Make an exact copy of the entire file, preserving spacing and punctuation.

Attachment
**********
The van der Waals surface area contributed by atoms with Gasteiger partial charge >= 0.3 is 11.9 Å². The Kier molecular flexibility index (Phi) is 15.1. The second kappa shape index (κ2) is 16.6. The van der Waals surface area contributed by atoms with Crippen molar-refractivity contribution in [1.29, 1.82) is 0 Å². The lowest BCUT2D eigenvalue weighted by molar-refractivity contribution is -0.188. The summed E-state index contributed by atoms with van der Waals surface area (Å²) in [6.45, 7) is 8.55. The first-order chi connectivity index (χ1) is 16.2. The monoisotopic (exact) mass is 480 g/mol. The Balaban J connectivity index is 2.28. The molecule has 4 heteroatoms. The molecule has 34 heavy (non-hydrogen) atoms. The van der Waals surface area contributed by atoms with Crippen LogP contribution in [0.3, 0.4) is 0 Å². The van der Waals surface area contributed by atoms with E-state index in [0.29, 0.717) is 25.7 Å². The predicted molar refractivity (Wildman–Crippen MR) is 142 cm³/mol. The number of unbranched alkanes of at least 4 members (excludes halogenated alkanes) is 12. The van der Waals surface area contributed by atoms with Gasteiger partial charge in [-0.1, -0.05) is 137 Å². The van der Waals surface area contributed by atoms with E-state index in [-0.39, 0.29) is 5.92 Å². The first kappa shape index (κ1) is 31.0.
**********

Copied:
The van der Waals surface area contributed by atoms with Gasteiger partial charge >= 0.3 is 11.9 Å². The Kier molecular flexibility index (Phi) is 15.1. The second kappa shape index (κ2) is 16.6. The van der Waals surface area contributed by atoms with Crippen molar-refractivity contribution in [1.29, 1.82) is 0 Å². The lowest BCUT2D eigenvalue weighted by molar-refractivity contribution is -0.188. The summed E-state index contributed by atoms with van der Waals surface area (Å²) in [6.45, 7) is 8.55. The first-order chi connectivity index (χ1) is 16.2. The monoisotopic (exact) mass is 480 g/mol. The Balaban J connectivity index is 2.28. The molecule has 4 heteroatoms. The molecule has 34 heavy (non-hydrogen) atoms. The van der Waals surface area contributed by atoms with Crippen LogP contribution in [0.3, 0.4) is 0 Å². The van der Waals surface area contributed by atoms with E-state index in [0.29, 0.717) is 25.7 Å². The predicted molar refractivity (Wildman–Crippen MR) is 142 cm³/mol. The number of unbranched alkanes of at least 4 members (excludes halogenated alkanes) is 12. The van der Waals surface area contributed by atoms with Gasteiger partial charge in [-0.1, -0.05) is 137 Å². The van der Waals surface area contributed by atoms with E-state index in [-0.39, 0.29) is 5.92 Å². The first kappa shape index (κ1) is 31.0.